The jungle buzzes with bees and stirges. The thick, leafy canopy obscures the blistering sun, but only serves to act as a greenhouse, heating the surface below. Fortune, glory, and the chance to save the world await you here in Chult. If you survive.
Tomb of Annihilation is the newest adventure from Wizards of the Coast, which they were kind enough to send me for review.
The ancient lich, Acerack, last seen by players in the Tomb of Horrors (updated in Tales from the Yawning Portal), and the cover of the DMG, has come to Faerun, and has created a device which disrupts the flow of death, causing those who have been brought back from death in the past to wither and die. Those who have been brought back to life with the Resurrection spell rapidly lose hit points as their max hit points drop. Those who make death saving throws will find it that much harder to pass, as they need a 15 or higher to do so.
This adventure is a meat grinder. After visiting and adventuring around the port city of Nyanzaru, the heroes will venture into the jungle, dealing with Acerack’s hordes and all sorts of monsters including massive dinosaurs, froghemoths, flail snails, and terrifying Almirajes.
Port Nyanzaru is a fantastic new location to use, whether or not you are playing the campaign. There’s a lot to do, a lot of clues to pick up, and people to meet. It features some comprehensive dinosaur racing rules, which I appreciate. I’ve incorporated the podracing rules from the Secrets of Tattooine for lots of different games, so I expect I’ll be using these rules for all kinds of races and chases. Definitely have your players spend a lot of time here, and don’t rush them to leave the city. You could probably run your entire campaign out of here if you wanted, having the players gather up all the map pieces and clues they need to figure out exactly where to go, but then you’d miss a whole chunk of the book.
Also, the campaign has a powerful patron teleporting the characters in, but I much prefer the idea of having the players arrive by ship. It’s much more epic, and gives a Jurassic Park-like feel as the players see the island for the first time. It’s strange that suggesting non-magical means of transport over magical means would somehow feel more fantastic, but there you are.
Back on topic!
The jungle, as I said, is very brutal. Random encounters, lots of ruins, and a great hex-crawl means the heroes definitely need a ranger, or at least a guide from Port Nyanzaru to help them find their way. NewbieDM over on Twitter has been collecting images from around the internet to use for further encounter ideas to keep things interesting and fresh. This is the perfect place to insert your own dungeons as well, forgotten tombs full of ancient lore. Have the players round a bend in a river and see White Plume Mountain in the distance. Have them discover the Hidden Shrine of Temoachan. Hell, place the Tomb of Horrors there, but play a “the princess is in another castle” game and have the story that Acerack vacated it before moving onto his more impressive tomb.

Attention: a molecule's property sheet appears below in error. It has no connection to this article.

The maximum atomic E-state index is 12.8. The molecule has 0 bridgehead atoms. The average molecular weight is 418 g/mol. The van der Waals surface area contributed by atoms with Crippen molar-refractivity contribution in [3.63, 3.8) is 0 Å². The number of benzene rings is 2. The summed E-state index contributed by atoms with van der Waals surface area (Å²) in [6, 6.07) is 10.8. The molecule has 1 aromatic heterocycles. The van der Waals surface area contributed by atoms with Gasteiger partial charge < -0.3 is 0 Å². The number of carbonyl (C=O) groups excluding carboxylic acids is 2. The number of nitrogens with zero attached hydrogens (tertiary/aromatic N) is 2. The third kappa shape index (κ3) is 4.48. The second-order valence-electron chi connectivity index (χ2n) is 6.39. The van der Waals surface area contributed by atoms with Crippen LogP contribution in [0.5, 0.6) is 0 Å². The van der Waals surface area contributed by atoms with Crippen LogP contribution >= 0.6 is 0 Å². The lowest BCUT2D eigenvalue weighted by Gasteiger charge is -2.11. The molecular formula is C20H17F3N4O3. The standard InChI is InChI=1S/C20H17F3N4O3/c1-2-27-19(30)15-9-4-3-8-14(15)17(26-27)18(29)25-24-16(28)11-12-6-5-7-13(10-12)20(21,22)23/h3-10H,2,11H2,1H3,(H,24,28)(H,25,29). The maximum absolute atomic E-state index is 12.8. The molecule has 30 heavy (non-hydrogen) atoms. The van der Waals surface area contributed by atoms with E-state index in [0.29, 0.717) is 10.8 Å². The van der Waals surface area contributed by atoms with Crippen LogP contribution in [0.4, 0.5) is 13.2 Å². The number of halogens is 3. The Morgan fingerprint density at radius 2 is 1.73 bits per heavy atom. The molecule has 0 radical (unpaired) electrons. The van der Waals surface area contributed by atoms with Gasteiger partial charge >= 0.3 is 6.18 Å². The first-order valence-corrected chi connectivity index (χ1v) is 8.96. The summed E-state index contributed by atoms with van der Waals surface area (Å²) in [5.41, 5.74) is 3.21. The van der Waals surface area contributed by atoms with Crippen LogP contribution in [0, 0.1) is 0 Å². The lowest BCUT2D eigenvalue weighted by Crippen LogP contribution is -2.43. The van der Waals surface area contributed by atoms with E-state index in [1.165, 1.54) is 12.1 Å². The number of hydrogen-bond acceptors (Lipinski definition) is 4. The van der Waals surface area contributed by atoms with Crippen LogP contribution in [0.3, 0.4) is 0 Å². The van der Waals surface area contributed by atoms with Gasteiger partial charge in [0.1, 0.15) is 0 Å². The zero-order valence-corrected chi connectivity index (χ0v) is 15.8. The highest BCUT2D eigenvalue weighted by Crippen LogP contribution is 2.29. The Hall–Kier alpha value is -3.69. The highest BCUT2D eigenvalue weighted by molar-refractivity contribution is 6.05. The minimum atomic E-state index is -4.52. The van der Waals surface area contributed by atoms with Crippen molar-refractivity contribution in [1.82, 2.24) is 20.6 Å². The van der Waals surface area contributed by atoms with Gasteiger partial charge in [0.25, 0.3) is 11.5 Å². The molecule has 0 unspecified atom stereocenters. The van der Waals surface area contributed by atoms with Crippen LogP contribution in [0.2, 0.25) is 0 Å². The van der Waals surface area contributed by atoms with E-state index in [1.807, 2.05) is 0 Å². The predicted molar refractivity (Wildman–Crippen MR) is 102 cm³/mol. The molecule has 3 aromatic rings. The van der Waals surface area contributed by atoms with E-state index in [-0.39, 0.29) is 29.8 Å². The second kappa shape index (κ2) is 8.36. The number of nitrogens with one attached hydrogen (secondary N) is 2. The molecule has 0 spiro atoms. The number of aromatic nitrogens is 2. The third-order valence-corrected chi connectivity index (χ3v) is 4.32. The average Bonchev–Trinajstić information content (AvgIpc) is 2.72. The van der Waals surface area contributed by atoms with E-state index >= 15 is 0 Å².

Once they find their way to Acerack’s tomb, you’ll find a fantastic dungeon, and forgotten gods. I don’t want to spoil it too heavily, but the Lost City of Omu is a fantastic location, with some really evocative images. Before delving into the tomb, you can do some fantastic exploration and description here. It’s worth spending your time there.
Like I said, I don’t want to get into further spoilers, so I’ll avoid talking about the end, but it’s really good, on par with the fantastic final battle with Tiamat in the Rise of Tiamat adventure.
We’ll move onto talking about the dice before I give my overall view on the adventure as a whole.
The Tomb of Annihilation Dice were also provided to me by WotC, and are… Hm. I think I like them better than most reviewers. They come in a fantastic tin with the Green Face associated with Acerack embossed on it. The inside packaging has nice foam inserts for all your dice. But the dice are fairly mundane. They’re a plain, pea-green-soup color, with the D20 a lighter shade. They do have a nice weight to them, and the texture on them is nice, but they’re just very, very plain. In addition, 5e uses 2d20 instead of just one when you’ve got advantage and disadvantage, so I wish they would have replaced one of the 4d6’s with a second D20. Most dice sets only come with 3d6, so having one less in favor of a second D20 could have gone a long way. I’d say, if you’ve got a spare 15 bucks, pick up the set for the tin, and replace with your own, more-evocative dice. You can easily shift the dice around in the foam to fit 2d20 in there and only 3d6.
The Tomb of Annihilation is a fantastic adventure, and well worth your time and attention. I’m planning on running this soon, and also considering running it using 4e, but we’ll see.
One final note: I’ve seen the Kotaku article, and absolutely agree with it. The writers could have done a better job with representation and not turning the whole island into a stereotype of other cultures. I was encouraged to see one of the WotC staff on Twitter (can’t remember who) say that they’ve taken the article seriously and are talking internally about it. I was also very excited to see that Quinn Murphy has been talking about how he would re-envision Tomb of Annihilation, and so I’ll be following his writings with great interest as he begins his remix of it on Twitter. Definitely worth checking out.
We’ll be reviewing Betrayal at Baldur’s Gate next week.
Until next time, keep rolling 20’s!